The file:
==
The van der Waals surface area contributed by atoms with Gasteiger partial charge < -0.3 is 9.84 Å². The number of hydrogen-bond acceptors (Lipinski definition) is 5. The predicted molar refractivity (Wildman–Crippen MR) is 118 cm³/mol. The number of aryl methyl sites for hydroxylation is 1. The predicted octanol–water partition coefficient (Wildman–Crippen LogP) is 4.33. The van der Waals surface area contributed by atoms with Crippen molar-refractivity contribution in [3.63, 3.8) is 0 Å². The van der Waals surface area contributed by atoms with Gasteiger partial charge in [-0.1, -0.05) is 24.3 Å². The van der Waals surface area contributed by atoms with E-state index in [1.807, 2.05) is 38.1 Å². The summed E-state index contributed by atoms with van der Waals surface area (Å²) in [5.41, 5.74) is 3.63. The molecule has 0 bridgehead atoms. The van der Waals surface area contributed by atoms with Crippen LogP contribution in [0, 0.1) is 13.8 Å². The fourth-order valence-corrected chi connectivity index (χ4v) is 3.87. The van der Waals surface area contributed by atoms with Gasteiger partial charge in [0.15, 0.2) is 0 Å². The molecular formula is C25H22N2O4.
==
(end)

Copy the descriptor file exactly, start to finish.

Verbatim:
The van der Waals surface area contributed by atoms with Gasteiger partial charge < -0.3 is 9.84 Å². The number of hydrogen-bond acceptors (Lipinski definition) is 5. The predicted molar refractivity (Wildman–Crippen MR) is 118 cm³/mol. The number of aryl methyl sites for hydroxylation is 1. The predicted octanol–water partition coefficient (Wildman–Crippen LogP) is 4.33. The van der Waals surface area contributed by atoms with Crippen molar-refractivity contribution in [3.63, 3.8) is 0 Å². The van der Waals surface area contributed by atoms with Gasteiger partial charge in [-0.1, -0.05) is 24.3 Å². The van der Waals surface area contributed by atoms with E-state index in [1.807, 2.05) is 38.1 Å². The summed E-state index contributed by atoms with van der Waals surface area (Å²) in [5.41, 5.74) is 3.63. The molecule has 0 bridgehead atoms. The van der Waals surface area contributed by atoms with Crippen LogP contribution in [0, 0.1) is 13.8 Å². The fourth-order valence-corrected chi connectivity index (χ4v) is 3.87. The van der Waals surface area contributed by atoms with Gasteiger partial charge in [0.15, 0.2) is 0 Å². The molecular formula is C25H22N2O4.